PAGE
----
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Cancer research: how my shared sarcoma experiences could benefit others

Maria Onasanya says her sarcoma journey taught her the value of being involved in research

Clinical trial coordinator Maria Onasanya describes her experience of sarcoma, which has taught her the value of patients becoming involved in research

Picture shows Maria Onasanya (second right) and Rachel Taylor (third right) with researchers from the Brightlight study on cancer in young people and a patient representative.
Maria Onasanya (second right) and Rachel Taylor (third right) with researchers from
the Brightlight study on cancer in young people and a patient representative

I was 14 years old when I was diagnosed with osteosarcoma in my left leg in 2008. It required surgery to remove the bone from my hip to below my knee and replace it with a metal prosthesis. Chemotherapy was also needed. I relapsed in both lungs in 2010, needing surgery on my lungs and chemo.

The impact sarcoma has had on my life is indescribable – I went from being an aspiring athlete, full of life and energy, to basically having to relearn how to walk and complete simple tasks safely again. Coming to terms with never being able to run – at least not like before – was mind-blowing.

Athletics was my life back then and all I knew and was good at. I had to find myself again, redirect my passion and hobby, and come to terms with my new body while making necessary adjustments and improvements.

Rare form of cancer ignited a passion for research

Yes, I still deal with constant body pains, my knee joints unlocking, but every day is a testimony that I overcame something that tried to take me down.

Being diagnosed with sarcoma has also opened up a new community and a life I thought existed just for older people. It has helped ignite a passion for research and helped me understand the importance of speaking up and sharing your experience, because you never know who it might help.

Now, at the age of 25 years, I have just secured a new role at The Christie in Manchester as a clinical trial coordinator and I’m looking forward to it.

I have been a patient representative in the Sarcoma UK-funded sarcoma assessment measure (SAM) study.

Sarcoma-specific patient-reported outcome measure

The chief investigator in the study, Rachel Taylor, won the Excellence in Cancer Research category of the 2019 RCNi Nurse Awards.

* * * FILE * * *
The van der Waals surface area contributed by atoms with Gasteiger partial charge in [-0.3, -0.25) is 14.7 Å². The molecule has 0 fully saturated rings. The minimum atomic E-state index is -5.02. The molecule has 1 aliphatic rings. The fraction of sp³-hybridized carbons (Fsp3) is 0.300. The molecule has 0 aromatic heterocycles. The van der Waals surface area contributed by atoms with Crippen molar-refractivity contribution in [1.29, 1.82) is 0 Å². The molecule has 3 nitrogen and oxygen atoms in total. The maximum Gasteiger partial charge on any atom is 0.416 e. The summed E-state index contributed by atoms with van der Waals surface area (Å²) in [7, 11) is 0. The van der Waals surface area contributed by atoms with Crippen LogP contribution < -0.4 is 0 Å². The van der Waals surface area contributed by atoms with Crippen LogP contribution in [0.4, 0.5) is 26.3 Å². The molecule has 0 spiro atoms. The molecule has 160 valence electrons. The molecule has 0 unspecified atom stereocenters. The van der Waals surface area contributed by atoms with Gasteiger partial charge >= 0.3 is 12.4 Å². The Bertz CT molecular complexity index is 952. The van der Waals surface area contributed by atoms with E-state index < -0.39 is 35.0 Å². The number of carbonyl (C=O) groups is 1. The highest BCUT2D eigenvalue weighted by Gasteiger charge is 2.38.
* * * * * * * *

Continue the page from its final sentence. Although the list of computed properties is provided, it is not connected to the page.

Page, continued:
The study led by Dr Taylor, director of the Centre for Nurse and Midwife Led Research (CNMR) at University College London Hospitals NHS Foundation Trust, is producing the first sarcoma-specific patient-reported outcome measure (S-PROM) for this rare form of cancer.

‘Communication between patients and healthcare professionals is central to outcomes’

I would highly recommend other patients to become involved in research where they can.

Communication between patients and healthcare professionals is central to outcomes and maximising quality of life, but it is not always as good as it could be.


Maria Onasanya

The S-PROM is extremely important as it will help build better communication between patients and clinicians in this restricted cancer group, and the results of the SAM study can hopefully be rolled out on a wider scale.

My experience can help structure the research framework

Being so young when it started, I don’t think I understood fully the deep and long-lasting impact sarcoma would have on my life, but I was lucky in that my consultant was always straightforward, from the beginning, with me and my family regarding my treatment and possible outcomes and around any procedures that I needed.

My role in SAM as a patient representative means I can share my cancer experiences and help structure the research framework, including how the questions are asked and the possible impacts they could have.

It has been an amazing experience being a part of this project. The research team has been very supportive and accepting of my input, however little it might be. This is great and encouraging, and it’s why I would 100% recommend patients join a research team if the opportunity arises. No input is too little and every bit of information provided is useful in some regard.

I don’t have a medical degree and I might not know all the medical jargon, but the research team still makes me feel included and I get carried along with all the useful information like the rest of the team.

Research is a core function in the NHS and the only way it will get stronger and generate more viable results will be if more patients know and understand the importance of their involvement with their research teams and getting their voice out there and being heard.

No one understands the cancer journey better than those who have actually been through it.

Maria Onasanya is a clinical trial coordinator at The Christie NHS Foundation Trust in Manchester

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